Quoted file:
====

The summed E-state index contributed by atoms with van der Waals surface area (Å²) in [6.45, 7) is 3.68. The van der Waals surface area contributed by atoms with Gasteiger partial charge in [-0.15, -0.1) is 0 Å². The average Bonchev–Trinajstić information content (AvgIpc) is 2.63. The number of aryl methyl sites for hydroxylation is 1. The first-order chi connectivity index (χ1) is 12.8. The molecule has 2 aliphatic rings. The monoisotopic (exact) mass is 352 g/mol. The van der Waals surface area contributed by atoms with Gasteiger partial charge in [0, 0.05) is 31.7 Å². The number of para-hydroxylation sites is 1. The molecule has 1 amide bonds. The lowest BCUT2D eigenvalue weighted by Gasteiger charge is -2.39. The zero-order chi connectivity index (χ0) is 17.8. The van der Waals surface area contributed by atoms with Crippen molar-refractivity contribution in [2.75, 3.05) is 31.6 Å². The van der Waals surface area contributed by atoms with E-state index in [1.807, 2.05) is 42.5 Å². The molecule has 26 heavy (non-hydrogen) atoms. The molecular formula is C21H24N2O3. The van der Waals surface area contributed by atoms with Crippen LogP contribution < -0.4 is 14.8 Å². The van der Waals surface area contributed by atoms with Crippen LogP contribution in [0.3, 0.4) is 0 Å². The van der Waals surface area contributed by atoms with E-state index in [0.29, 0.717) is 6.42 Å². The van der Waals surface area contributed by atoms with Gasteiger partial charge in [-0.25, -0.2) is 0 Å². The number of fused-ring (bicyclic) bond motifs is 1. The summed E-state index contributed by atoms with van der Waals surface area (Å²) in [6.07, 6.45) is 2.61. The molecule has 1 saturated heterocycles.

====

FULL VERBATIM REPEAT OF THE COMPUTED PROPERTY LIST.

The summed E-state index contributed by atoms with van der Waals surface area (Å²) in [6.45, 7) is 3.68. The van der Waals surface area contributed by atoms with Gasteiger partial charge in [-0.15, -0.1) is 0 Å². The average Bonchev–Trinajstić information content (AvgIpc) is 2.63. The number of aryl methyl sites for hydroxylation is 1. The first-order chi connectivity index (χ1) is 12.8. The molecule has 2 aliphatic rings. The monoisotopic (exact) mass is 352 g/mol. The van der Waals surface area contributed by atoms with Gasteiger partial charge in [0, 0.05) is 31.7 Å². The number of para-hydroxylation sites is 1. The molecule has 1 amide bonds. The lowest BCUT2D eigenvalue weighted by Gasteiger charge is -2.39. The zero-order chi connectivity index (χ0) is 17.8. The van der Waals surface area contributed by atoms with Crippen molar-refractivity contribution in [2.75, 3.05) is 31.6 Å². The van der Waals surface area contributed by atoms with E-state index in [1.807, 2.05) is 42.5 Å². The molecule has 26 heavy (non-hydrogen) atoms. The molecular formula is C21H24N2O3. The van der Waals surface area contributed by atoms with Crippen LogP contribution < -0.4 is 14.8 Å². The van der Waals surface area contributed by atoms with Crippen LogP contribution in [0.3, 0.4) is 0 Å². The van der Waals surface area contributed by atoms with E-state index in [0.29, 0.717) is 6.42 Å². The van der Waals surface area contributed by atoms with Gasteiger partial charge in [-0.25, -0.2) is 0 Å². The number of fused-ring (bicyclic) bond motifs is 1. The summed E-state index contributed by atoms with van der Waals surface area (Å²) in [6.07, 6.45) is 2.61. The molecule has 1 saturated heterocycles.